Fabrizio del Wrongo writes:
As John Wick, the titular assassin of the 2014 action film, Keanu Reeves has a grave physicality. He moves like he has weights in his shoes, and his face, always beautiful, has a hardness, like it’s been chiseled from crystal. (In a sense, Reeves’ mien is the character.) Reeves has always been a physical actor, less a deliverer of lines and more of a dancer, serene and gracefully there. Presumably it’s this quality that encouraged Bertolucci to cast him as Siddhartha: he recognized the calmness underlying the surfer-dude persona.
In first-time director Chad Stahelski, Reeves has found another filmmaker who understands him. A martial artist and longtime stunt guru, Stahelski doubled Reeves in the 1999 “The Matrix,” and, like the Wachowskis, he approaches action in the Hong Kong manner, treating it as a kind of ballet. The kung-fu set pieces are shot full-body, the camera held steady to emphasize the coordinated movements — the calligraphy of arms and legs — that makes this kind of thing worth looking at.
Stahelski and his team may have approached “John Wick” with reformative intent: contrary to prevailing trends, the action is quicksilvery rather than bruising (sometimes it’s too quicksilvery — nothing has much weight), and Jonathan Sela’s precise cinematography is blissfully free of shakiness. It’s possible to enjoy “John Wick” for its look and design alone. The lighting and color grading have been carefully tied into the picture’s moods (Nicolas Winding Refn may have been an inspiration), and the art direction, by Dan Leigh, is always creeping into the fringes of your consciousness. (“Hey,” I kept thinking, “where can I get a lamp like that?”) All of this helps to cement the impression of a fantasy, neon-dipped Manhattan, one as eerily devoid of normal human occupation as Feuillade’s Paris.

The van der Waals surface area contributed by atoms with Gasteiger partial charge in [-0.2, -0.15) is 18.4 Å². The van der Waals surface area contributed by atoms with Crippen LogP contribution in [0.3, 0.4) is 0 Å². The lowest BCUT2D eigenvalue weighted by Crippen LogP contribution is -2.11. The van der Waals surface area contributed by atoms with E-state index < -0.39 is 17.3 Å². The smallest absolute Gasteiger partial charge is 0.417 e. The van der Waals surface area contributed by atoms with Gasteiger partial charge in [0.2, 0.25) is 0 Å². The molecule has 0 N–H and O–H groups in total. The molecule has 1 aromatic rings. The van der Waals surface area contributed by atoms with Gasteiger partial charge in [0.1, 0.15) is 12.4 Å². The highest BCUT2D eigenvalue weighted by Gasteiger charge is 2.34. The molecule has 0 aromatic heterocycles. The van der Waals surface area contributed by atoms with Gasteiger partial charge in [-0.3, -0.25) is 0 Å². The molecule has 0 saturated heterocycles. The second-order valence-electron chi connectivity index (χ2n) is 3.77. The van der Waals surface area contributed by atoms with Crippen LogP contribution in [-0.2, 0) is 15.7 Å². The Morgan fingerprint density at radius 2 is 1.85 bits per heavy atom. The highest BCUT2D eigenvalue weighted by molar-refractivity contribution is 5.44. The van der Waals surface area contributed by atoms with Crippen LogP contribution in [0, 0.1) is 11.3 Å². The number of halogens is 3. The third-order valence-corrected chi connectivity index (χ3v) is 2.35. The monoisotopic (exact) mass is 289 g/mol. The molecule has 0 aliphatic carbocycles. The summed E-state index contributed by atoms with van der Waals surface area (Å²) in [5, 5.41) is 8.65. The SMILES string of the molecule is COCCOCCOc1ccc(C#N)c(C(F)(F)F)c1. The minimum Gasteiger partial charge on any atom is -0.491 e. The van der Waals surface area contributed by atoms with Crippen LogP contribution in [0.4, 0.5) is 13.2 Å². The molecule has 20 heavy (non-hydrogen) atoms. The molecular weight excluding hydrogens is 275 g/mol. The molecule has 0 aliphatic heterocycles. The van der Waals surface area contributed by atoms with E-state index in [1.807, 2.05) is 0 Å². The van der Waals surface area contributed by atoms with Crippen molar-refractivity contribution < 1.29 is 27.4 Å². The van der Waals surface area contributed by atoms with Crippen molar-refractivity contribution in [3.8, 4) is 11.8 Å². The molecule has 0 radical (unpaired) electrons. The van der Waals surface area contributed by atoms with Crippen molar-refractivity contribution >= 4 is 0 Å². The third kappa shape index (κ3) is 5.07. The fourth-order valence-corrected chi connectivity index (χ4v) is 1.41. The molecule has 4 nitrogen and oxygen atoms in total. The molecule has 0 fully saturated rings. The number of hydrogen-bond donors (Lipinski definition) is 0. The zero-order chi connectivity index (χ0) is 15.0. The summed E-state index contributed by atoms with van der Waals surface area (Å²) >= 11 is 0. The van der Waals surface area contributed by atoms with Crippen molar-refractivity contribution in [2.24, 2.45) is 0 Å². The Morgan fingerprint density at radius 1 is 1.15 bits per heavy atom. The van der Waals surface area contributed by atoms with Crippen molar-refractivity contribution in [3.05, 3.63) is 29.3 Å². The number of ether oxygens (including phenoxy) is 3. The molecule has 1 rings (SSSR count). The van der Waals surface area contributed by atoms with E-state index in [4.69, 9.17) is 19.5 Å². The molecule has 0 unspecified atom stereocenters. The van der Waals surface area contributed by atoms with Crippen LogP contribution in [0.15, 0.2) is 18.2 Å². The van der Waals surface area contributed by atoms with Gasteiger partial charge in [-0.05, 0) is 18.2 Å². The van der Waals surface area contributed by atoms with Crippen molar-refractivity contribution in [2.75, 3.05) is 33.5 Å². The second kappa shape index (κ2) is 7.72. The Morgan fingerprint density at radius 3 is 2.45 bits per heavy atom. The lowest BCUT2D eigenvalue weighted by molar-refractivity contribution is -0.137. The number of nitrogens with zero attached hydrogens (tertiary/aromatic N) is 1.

Where the movie goes wrong, I think, is its screenplay, which complicates the plot’s through-line in a way that betrays the vivifying simplicity of the hardboiled premise. Writer Derek Kolstad has a decent idea — to combine the dice-hard cool of Hodges and Melville with comic-book flair and exaggeration. But he can’t prevent the narrative from going limp when, about halfway into the picture, Wick locates the man who killed his dog — the act that set this rudimentary revenge story into motion. From that point on you can sense Kolstad sweating as he throws new elements into the plot, trying desperately to keep the movie going. A female assassin character feels like one of the picture’s few concessions to trendiness (predictably, she gives Wick more trouble than his male foes); Willem Dafoe blips into and out of the movie in a way that’s more frustrating than surprising; and there’s a dreadful scene in which Wick ragingly explains his motivations, as if to remind us that, yes, there’s a point to all of this. (Did the filmmakers really think we’d forget that the bad guys killed his pooch, or fail to realize what that meant to him?) By the time the screenplay has Dafoe get tortured in order to provide Wick with a second layer of motivation (and the movie with a second big ending), my interest level had flat-lined. It was about as dead as John Wick’s dog.